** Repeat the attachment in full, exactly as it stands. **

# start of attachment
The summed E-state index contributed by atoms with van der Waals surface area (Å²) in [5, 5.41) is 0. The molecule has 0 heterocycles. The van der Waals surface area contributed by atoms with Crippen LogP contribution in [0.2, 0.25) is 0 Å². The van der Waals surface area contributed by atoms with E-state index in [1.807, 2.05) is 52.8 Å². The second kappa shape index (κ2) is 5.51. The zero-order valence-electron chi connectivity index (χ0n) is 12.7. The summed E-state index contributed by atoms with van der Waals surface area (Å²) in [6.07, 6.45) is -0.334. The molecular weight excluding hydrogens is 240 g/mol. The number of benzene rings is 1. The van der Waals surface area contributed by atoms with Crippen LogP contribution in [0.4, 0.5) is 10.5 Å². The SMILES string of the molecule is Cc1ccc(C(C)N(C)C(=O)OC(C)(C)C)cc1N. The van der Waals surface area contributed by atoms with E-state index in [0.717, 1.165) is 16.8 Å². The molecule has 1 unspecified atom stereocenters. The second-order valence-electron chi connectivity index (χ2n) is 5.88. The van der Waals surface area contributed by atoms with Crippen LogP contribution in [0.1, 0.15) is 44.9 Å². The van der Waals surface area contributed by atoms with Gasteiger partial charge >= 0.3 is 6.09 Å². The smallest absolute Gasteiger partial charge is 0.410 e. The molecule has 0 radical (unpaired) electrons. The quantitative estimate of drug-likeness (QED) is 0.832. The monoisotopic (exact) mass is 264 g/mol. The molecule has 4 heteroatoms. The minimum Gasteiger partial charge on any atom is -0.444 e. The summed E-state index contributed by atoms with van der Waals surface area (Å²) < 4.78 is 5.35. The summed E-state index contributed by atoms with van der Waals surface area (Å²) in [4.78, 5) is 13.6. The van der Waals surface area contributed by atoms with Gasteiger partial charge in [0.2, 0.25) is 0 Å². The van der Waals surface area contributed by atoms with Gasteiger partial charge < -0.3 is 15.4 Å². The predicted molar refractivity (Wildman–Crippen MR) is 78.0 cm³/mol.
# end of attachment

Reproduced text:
The summed E-state index contributed by atoms with van der Waals surface area (Å²) in [5, 5.41) is 0. The molecule has 0 heterocycles. The van der Waals surface area contributed by atoms with Crippen LogP contribution in [0.2, 0.25) is 0 Å². The van der Waals surface area contributed by atoms with E-state index in [1.807, 2.05) is 52.8 Å². The second kappa shape index (κ2) is 5.51. The zero-order valence-electron chi connectivity index (χ0n) is 12.7. The summed E-state index contributed by atoms with van der Waals surface area (Å²) in [6.07, 6.45) is -0.334. The molecular weight excluding hydrogens is 240 g/mol. The number of benzene rings is 1. The van der Waals surface area contributed by atoms with Crippen LogP contribution in [0.4, 0.5) is 10.5 Å². The SMILES string of the molecule is Cc1ccc(C(C)N(C)C(=O)OC(C)(C)C)cc1N. The van der Waals surface area contributed by atoms with E-state index in [0.717, 1.165) is 16.8 Å². The molecule has 1 unspecified atom stereocenters. The second-order valence-electron chi connectivity index (χ2n) is 5.88. The van der Waals surface area contributed by atoms with Crippen LogP contribution in [0.1, 0.15) is 44.9 Å². The van der Waals surface area contributed by atoms with Gasteiger partial charge >= 0.3 is 6.09 Å². The smallest absolute Gasteiger partial charge is 0.410 e. The molecule has 0 radical (unpaired) electrons. The quantitative estimate of drug-likeness (QED) is 0.832. The monoisotopic (exact) mass is 264 g/mol. The molecule has 4 heteroatoms. The minimum Gasteiger partial charge on any atom is -0.444 e. The summed E-state index contributed by atoms with van der Waals surface area (Å²) < 4.78 is 5.35. The summed E-state index contributed by atoms with van der Waals surface area (Å²) in [4.78, 5) is 13.6. The van der Waals surface area contributed by atoms with Gasteiger partial charge in [0.2, 0.25) is 0 Å². The van der Waals surface area contributed by atoms with Gasteiger partial charge < -0.3 is 15.4 Å². The predicted molar refractivity (Wildman–Crippen MR) is 78.0 cm³/mol.